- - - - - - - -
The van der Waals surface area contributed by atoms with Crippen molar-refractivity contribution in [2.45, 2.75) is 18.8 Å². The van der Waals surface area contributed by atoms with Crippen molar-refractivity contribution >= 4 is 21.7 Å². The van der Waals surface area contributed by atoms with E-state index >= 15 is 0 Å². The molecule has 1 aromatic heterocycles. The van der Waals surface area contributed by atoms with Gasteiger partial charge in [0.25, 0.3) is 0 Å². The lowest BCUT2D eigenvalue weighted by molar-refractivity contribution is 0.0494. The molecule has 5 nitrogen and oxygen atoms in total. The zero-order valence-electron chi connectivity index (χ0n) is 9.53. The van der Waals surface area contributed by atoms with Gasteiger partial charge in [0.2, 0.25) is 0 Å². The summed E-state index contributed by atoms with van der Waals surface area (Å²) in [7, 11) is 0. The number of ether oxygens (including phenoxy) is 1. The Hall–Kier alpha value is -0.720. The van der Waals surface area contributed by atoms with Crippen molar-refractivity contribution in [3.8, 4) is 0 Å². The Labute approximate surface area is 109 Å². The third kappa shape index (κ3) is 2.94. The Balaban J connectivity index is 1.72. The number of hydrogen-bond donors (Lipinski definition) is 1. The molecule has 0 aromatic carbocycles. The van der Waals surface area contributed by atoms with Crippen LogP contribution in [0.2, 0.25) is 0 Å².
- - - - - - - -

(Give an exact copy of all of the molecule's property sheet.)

The van der Waals surface area contributed by atoms with Crippen molar-refractivity contribution in [2.45, 2.75) is 18.8 Å². The van der Waals surface area contributed by atoms with Crippen molar-refractivity contribution >= 4 is 21.7 Å². The van der Waals surface area contributed by atoms with E-state index >= 15 is 0 Å². The molecule has 1 aromatic heterocycles. The van der Waals surface area contributed by atoms with Gasteiger partial charge in [0.25, 0.3) is 0 Å². The lowest BCUT2D eigenvalue weighted by molar-refractivity contribution is 0.0494. The molecule has 5 nitrogen and oxygen atoms in total. The zero-order valence-electron chi connectivity index (χ0n) is 9.53. The van der Waals surface area contributed by atoms with Gasteiger partial charge in [0.2, 0.25) is 0 Å². The summed E-state index contributed by atoms with van der Waals surface area (Å²) in [7, 11) is 0. The number of ether oxygens (including phenoxy) is 1. The Hall–Kier alpha value is -0.720. The van der Waals surface area contributed by atoms with Crippen molar-refractivity contribution in [3.8, 4) is 0 Å². The Labute approximate surface area is 109 Å². The third kappa shape index (κ3) is 2.94. The Balaban J connectivity index is 1.72. The number of hydrogen-bond donors (Lipinski definition) is 1. The molecule has 0 aromatic carbocycles. The van der Waals surface area contributed by atoms with Crippen LogP contribution in [0.2, 0.25) is 0 Å².